Fitting Your Face

The best mask for your face shape (updated August 2020).

Fitting a face mask isn’t like fitting a corset or vest — there’s really only couple of dimensions you need to worry about.  It’s really as much a matter of your personal preference as it is of your facial features.  But there are some factors which can makes certain styles work much better for you than others. 

If you’re not sure which style of mask would suit you best, you might want to refer to these blog entries for some more clues:

Other than that, here are some guidelines:

“Put On a Good Face” Contoured Masks

Try the Adult “Put on a Good Face” mask (High Fit) if:

  • Your nose is relatively prominent (your nose might be described as “Roman” or “aquiline”) and/or you have a high nose bridge
  • Your mid-face comes forward more, relative to the sides of your face (when you buy sunglasses, the more curved ones fit you better than the flatter ones)
  • You don’t mind the feeling of fabric resting lightly on your face

Try the Adult “Put on a Good Face” mask (Low Fit) if:

  • Your nose is short, low-bridged, or if you might describe yourself as having a “button nose”
  • Your mid-face is relatively flat (sunglasses that lie flat when you put them lenses-down fit you better than ones that curve up a lot)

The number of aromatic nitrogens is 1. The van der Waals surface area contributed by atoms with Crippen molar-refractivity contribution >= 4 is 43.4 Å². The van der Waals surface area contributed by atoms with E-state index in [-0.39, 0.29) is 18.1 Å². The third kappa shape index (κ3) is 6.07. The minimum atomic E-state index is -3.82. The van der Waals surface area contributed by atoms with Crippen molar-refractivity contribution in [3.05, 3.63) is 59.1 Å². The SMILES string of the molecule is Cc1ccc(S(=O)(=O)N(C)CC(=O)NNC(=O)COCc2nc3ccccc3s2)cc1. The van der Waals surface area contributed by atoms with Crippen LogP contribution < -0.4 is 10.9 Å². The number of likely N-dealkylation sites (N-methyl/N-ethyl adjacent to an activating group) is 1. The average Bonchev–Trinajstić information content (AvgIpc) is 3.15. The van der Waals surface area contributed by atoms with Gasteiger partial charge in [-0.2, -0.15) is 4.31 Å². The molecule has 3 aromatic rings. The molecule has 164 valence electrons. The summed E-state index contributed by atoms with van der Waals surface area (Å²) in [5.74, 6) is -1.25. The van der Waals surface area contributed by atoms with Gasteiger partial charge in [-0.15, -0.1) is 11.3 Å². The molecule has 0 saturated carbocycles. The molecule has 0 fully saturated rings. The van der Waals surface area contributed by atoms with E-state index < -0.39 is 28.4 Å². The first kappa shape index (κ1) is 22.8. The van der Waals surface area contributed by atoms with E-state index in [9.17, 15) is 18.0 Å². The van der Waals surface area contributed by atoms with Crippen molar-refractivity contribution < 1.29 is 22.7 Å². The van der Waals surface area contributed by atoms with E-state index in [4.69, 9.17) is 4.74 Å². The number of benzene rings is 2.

• You like a snugger fit, or the feeling of soft cottony goodness touching your face all over

The Adult XS/Tween fit of “Put on a Good Face” mask is intended for adults with really small faces, pre-teens, or younger teenagers.

The Child fit of “Put on a Good Face” mask is for children whom you trust completely to:

  • Not eat, chew, or choke on a mask
  • Tell you at once if they have trouble breathing through the mask, or feel any other discomfort
  • Safely put on, take off, and put the mask in the laundry after wearing, and wash their hands before/after each step
  • Totally get the reason you want them to wear a mask, even if they just want to play superhero
  • Understand that if they’re wearing a mask to help protect someone else, they have to observe correct wearing procedure, as outlined by you (for example, they can’t pull it off before sneezing because their nose itched).

Children generally have fairly low nose bridges, at least enough not to interfere with the fit much; however, if you think yours need a different shape, email us.  Read the FAQs thoroughly before you consider putting your child in a mask.  Actually, read them thoroughly anyway even if you aren’t.

Mask Styles with Wire Nose-Piece Options

Try the Accordion mask if:

  • You have a relatively long face or chin
  • Your cheekbones are not prominent or wide, and your face is proportionately narrow
  • You have a beard that needs more coverage, or stubble that catches and pulls down masks when you talk
  • You need a nose wire to make the mask conform around a tall or sharp nose bridge

Try the Ziggurat mask if:

  • You have a relatively long face or chin, or a beard that needs more lower face coverage
  • You need more height and air space between your nose and mouth and the mask
  • Your mask tends to get damp from sweat or exhaled breath, and you want it held off your face
  • Your glasses (or sunglasses) tend to fog up in other mask styles
  • You have a beard that needs more coverage, or stubble that catches and pulls down masks when you talk